He loves his hat and always wears it. One of these days they won't have men like him in upright conductor hats. They'll have digital monitoring. Until then, you see him every day on the commuter rail and he rules his fiefdom in annoying fashion. He takes tickets and passes like a school principal checking hall passes. He moves down the aisle full of his position, moving in and out of downtown four times a day in love with his responsibility.
In the morning, he likes the radio on his belt to chatter loudly and wake people up with his authority. In mid-day, he sits next to a part time book keeper he knows. They talk about TV, the bad news people make, and money rules and how people break them. (He's been working while sick, because the commuter rail company doesn't give sick days. But that's okay, he gets to work the rails.)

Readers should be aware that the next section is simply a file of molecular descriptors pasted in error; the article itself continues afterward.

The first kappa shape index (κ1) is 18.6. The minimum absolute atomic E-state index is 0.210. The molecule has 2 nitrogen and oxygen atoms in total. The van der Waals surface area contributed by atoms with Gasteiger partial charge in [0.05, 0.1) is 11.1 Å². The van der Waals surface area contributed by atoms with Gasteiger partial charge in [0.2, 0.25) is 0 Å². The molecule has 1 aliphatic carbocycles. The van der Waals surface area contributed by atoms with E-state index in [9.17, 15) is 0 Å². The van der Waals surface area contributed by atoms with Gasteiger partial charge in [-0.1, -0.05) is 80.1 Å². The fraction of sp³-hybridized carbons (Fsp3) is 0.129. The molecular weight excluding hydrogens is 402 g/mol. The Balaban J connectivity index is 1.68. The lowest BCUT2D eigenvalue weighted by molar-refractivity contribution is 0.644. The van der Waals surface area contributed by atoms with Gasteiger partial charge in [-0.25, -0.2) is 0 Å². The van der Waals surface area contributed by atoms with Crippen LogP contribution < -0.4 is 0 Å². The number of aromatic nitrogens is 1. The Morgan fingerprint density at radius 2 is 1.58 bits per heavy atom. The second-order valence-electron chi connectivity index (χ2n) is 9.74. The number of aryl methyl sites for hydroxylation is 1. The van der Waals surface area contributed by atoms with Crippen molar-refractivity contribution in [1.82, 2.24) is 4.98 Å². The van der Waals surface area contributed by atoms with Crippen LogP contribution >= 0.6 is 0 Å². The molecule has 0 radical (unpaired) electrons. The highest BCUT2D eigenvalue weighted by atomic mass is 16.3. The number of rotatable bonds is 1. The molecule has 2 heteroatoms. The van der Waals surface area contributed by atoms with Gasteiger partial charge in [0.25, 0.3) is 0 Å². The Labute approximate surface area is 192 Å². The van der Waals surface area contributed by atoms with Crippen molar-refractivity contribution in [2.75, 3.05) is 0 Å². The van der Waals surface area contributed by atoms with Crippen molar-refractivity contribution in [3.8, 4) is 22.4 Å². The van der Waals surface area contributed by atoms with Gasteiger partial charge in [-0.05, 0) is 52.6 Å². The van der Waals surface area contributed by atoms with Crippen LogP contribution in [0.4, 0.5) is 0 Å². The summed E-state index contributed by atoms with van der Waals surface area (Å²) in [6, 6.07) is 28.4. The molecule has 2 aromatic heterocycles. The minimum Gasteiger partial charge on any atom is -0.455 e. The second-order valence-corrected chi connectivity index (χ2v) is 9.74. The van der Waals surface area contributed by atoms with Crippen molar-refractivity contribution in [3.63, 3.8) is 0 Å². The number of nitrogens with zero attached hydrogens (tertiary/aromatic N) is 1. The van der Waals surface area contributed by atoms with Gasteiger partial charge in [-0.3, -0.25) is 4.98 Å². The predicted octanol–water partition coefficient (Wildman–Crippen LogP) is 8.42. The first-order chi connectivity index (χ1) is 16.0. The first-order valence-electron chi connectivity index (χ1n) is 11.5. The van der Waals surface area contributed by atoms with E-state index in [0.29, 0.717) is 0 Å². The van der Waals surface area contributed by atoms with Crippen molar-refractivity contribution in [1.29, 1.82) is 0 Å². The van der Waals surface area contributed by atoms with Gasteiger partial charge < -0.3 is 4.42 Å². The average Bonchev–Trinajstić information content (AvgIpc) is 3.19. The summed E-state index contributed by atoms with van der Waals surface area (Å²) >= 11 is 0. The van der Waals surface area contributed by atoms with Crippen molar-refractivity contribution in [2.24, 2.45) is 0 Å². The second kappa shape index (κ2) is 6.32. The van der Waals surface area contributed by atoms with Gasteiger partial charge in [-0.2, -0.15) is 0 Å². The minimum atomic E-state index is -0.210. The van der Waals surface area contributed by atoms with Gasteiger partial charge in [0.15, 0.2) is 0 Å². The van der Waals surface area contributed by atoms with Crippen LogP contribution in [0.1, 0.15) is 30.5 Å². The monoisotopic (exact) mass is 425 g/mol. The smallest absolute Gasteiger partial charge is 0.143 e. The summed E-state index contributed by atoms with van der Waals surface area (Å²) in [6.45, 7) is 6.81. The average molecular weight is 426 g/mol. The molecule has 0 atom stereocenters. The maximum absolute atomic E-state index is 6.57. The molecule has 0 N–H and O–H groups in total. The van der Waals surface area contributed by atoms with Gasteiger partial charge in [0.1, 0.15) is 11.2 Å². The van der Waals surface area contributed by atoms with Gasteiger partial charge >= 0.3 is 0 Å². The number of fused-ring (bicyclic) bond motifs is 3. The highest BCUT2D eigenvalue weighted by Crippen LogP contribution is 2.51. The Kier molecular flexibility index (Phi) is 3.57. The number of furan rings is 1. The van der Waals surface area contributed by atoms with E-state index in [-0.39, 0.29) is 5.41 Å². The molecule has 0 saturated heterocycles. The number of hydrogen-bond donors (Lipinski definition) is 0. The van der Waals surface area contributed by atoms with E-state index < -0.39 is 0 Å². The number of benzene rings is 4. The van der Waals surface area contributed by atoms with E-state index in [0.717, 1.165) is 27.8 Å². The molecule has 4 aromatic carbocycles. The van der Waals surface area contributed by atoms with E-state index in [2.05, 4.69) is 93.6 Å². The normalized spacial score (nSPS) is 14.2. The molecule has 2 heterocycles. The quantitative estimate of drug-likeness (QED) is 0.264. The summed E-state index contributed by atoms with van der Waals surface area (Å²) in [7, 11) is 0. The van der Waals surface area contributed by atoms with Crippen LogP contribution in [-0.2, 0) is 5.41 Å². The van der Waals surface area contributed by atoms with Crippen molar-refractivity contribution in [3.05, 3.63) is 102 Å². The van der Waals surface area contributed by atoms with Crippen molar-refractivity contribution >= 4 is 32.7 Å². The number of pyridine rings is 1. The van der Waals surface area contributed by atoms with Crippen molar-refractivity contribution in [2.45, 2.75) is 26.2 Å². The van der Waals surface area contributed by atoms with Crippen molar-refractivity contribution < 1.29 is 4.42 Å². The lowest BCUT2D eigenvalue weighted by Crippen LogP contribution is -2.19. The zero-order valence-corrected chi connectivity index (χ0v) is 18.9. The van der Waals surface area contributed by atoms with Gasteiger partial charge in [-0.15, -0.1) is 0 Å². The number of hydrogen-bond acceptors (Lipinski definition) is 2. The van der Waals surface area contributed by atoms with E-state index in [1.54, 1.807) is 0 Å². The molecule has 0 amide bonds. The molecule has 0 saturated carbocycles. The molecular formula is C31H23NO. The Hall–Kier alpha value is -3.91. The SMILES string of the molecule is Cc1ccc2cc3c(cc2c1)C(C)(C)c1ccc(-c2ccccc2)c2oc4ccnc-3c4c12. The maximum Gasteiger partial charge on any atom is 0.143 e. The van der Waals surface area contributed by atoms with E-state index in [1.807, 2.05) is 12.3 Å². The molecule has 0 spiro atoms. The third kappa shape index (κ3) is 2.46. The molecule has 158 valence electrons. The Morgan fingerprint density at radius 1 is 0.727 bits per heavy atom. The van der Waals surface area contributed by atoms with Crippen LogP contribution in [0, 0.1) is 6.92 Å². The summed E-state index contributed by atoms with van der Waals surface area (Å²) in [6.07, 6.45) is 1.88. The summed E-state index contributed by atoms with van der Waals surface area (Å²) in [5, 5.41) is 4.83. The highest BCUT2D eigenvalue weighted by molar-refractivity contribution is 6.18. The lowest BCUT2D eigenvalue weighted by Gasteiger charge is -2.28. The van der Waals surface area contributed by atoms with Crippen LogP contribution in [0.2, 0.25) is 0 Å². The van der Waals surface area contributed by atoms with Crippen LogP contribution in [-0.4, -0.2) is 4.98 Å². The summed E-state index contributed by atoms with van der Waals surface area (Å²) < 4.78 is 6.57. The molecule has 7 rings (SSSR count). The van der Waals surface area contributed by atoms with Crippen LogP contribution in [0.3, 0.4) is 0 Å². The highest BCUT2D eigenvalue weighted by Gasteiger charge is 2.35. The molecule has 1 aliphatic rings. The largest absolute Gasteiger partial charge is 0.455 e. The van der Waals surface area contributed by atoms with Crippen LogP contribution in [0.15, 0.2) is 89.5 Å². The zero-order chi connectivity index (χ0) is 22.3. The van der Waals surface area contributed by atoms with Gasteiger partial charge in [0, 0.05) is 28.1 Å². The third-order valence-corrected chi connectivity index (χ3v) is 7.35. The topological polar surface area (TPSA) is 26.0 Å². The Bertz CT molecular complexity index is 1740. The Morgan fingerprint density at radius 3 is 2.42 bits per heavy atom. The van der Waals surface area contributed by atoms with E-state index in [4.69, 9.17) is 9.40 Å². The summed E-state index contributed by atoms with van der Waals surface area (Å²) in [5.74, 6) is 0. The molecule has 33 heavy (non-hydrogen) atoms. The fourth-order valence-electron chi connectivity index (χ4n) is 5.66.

In the evening, he's a comedian, bopping and shimmying with the homeward bound, until he gets a group of high school kids hanging over the seats and threatening disorder with loud ribbing and hormones zipped up in massive knapsacks. He makes them sit down and moves on quickly to open the doors at Weymouth Landing.
He prowls the platform as he flashes the all clear to the engineer, and then rides the train with the door open, so pleased with himself, on his way to the end of the line.